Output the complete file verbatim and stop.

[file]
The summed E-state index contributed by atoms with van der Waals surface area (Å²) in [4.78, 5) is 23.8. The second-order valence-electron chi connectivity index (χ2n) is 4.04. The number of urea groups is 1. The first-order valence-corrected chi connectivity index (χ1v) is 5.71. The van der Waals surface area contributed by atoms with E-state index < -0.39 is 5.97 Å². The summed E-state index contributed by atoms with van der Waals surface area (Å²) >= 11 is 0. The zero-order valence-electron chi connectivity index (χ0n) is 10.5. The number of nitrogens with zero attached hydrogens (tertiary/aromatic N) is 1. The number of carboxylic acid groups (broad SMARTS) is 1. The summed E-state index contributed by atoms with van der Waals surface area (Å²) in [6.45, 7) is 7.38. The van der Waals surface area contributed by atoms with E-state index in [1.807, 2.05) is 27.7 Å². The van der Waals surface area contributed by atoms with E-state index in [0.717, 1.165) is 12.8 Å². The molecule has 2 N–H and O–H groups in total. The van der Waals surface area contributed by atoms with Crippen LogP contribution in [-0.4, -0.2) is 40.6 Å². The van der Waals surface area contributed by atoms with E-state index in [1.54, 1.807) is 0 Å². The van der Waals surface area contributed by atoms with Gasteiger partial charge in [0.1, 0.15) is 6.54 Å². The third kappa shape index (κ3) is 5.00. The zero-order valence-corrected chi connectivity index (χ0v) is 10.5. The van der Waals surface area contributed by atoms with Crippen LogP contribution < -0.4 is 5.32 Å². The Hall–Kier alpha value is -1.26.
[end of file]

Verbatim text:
The summed E-state index contributed by atoms with van der Waals surface area (Å²) in [4.78, 5) is 23.8. The second-order valence-electron chi connectivity index (χ2n) is 4.04. The number of urea groups is 1. The first-order valence-corrected chi connectivity index (χ1v) is 5.71. The van der Waals surface area contributed by atoms with E-state index < -0.39 is 5.97 Å². The summed E-state index contributed by atoms with van der Waals surface area (Å²) >= 11 is 0. The zero-order valence-electron chi connectivity index (χ0n) is 10.5. The number of nitrogens with zero attached hydrogens (tertiary/aromatic N) is 1. The number of carboxylic acid groups (broad SMARTS) is 1. The summed E-state index contributed by atoms with van der Waals surface area (Å²) in [6.45, 7) is 7.38. The van der Waals surface area contributed by atoms with E-state index in [1.807, 2.05) is 27.7 Å². The van der Waals surface area contributed by atoms with E-state index in [0.717, 1.165) is 12.8 Å². The molecule has 2 N–H and O–H groups in total. The van der Waals surface area contributed by atoms with Crippen LogP contribution in [-0.4, -0.2) is 40.6 Å². The van der Waals surface area contributed by atoms with E-state index in [1.54, 1.807) is 0 Å². The van der Waals surface area contributed by atoms with Gasteiger partial charge in [0.1, 0.15) is 6.54 Å². The third kappa shape index (κ3) is 5.00. The zero-order valence-corrected chi connectivity index (χ0v) is 10.5. The van der Waals surface area contributed by atoms with Crippen LogP contribution < -0.4 is 5.32 Å². The Hall–Kier alpha value is -1.26.